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Author Archives: jaimeewatson98
Jaimee Watson Professor Garcia ENG 190 December 11, 2019 Reflective Essay Upon arriving at UC Merced, I took one AP Literature class and believed I was a professional at writing analytical papers, rhetorical essays, and persuasive essays. It did not help that I passed the entrance writing exam, meaning that I did not have to […] Continue reading
Research Paper Abstract & Annotated Bibliography In my paper, I will discuss the significance of both illustrated and written symbols in Blake’s works that contribute to an anti-slavery critique on powers such as Christianity and politics. I set out to do a close reading on The Little Black Boy, The Chimney Sweeper, and the […] Continue reading
Why does Milton need to “go down to self annihilation and eternal death”? (book 1, plate 15, line 22; page 162) Milton needed to “go down to self annihilation and eternal death” because the second coming was soon arriving, which is where Milton would meet his last judgement. After the Bard sang, “there was a […] Continue reading
How are the engraved images of male-to-male oral sex (simulated or actual?) related to self-annihilation? Examine the two images below in the context of the second book’s conclusion (pages 200-3) The simulated (or actual) act of oral sex (or masturbation) relates to self-annihilation in the sense that one is freeing themselves from slavery. What brought […] Continue reading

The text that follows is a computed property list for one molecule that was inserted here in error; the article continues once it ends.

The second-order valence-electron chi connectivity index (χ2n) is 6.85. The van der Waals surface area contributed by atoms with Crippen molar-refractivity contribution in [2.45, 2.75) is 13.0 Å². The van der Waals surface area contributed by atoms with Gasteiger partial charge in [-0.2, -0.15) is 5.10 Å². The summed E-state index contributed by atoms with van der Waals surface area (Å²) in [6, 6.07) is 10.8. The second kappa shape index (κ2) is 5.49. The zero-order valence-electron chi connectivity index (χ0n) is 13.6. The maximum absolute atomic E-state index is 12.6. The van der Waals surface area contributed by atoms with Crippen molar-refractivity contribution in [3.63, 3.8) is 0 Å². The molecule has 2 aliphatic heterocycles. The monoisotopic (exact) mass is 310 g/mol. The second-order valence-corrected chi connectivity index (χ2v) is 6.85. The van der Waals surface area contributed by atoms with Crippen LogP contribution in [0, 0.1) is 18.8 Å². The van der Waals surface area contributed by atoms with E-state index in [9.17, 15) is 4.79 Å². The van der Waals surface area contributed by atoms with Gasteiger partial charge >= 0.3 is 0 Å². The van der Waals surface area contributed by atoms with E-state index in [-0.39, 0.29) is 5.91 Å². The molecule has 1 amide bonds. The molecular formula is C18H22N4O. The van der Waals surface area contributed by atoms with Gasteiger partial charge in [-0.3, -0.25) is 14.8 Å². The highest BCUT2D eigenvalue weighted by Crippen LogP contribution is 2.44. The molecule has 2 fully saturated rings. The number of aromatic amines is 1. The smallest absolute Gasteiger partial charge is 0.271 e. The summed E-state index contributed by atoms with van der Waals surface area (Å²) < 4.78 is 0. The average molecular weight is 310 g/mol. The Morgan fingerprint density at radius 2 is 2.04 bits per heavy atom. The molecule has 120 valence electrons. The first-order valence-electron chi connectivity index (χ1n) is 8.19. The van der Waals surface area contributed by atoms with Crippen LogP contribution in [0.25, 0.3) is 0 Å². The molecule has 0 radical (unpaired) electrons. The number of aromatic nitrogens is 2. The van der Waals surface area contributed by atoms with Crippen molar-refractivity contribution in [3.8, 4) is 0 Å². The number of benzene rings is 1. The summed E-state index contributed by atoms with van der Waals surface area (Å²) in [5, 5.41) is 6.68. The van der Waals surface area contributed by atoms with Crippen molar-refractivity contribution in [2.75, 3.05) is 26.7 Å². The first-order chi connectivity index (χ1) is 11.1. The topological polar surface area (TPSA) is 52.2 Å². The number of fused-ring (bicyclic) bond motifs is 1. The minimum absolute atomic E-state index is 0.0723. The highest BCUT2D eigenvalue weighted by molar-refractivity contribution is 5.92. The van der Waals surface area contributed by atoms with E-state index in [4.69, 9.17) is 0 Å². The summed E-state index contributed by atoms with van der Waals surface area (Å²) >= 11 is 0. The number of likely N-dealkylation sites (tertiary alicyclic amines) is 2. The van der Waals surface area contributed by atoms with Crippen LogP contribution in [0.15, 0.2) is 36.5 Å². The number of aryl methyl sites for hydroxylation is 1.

In Jose’s blog post, he explains how much Blake’s favorite writer and creator, John Milton, influenced him and his works. This plate displays Milton entering Blake’s left foot, suggesting Milton is inside of Blake. Jose recognizes this interaction between Milton and Blake by pointing out Blake’s calling for Miltons power “down the nerves of [his] […] Continue reading
I do not agree with the statement, “Urizen’s weeping at the end of Blake’s “Asia” section in The Song of Los (Plate 7, line 42; p. 112) symbolizes remorse for all his injustices against humanity.” Understanding that Urizen is the embodiment of Satan and only wishes for the demise of humanity, it is unlikely for him to […] Continue reading
Prompt: In Plate 12, line 5 (p. 101), why is Enitharmon’s eighteenth hundred year-old slumber described as a “female dream”? According to the Blake Dictionary, “Enitharmon” is inspired by Blakes wife, Catherine Blake who seems to take pride in her femininity and womanhood. It is also made apparent that Enitharmons “emblem is the moon”, the […] Continue reading
Through my interpretation of The Little Black Boy, there are multiple similarities that realign between Blakes message and Paine’s radical ideals via his Swedenborgian-Moravian view of Christianity. There were a few points Paine made that stood out to me, that of which in themselves detest the social norm of slavery at that time. The first being […] Continue reading
Considering the many omitted lines from “Proverbs of Hell” in Manson’s reading, it suggests Manson’s interpretation of the poem centers in on personal experience and differences. During reading “Proverbs of Hell”, a few lines struck me. A few of those lines were, “A fool sees not the same tree that a wise man sees./ He whose […] Continue reading
The lack of the contrary between “The Chimney-Sweeper” and “The Little Black Boy” stresses Blakes questions on how we know that God exists and whether a “good” God who allows children of poorer circumstances to suffer is truly “good”. These non-contrarian poems assist in relaying the innocent perspective and tone of children for the circumstances […] Continue reading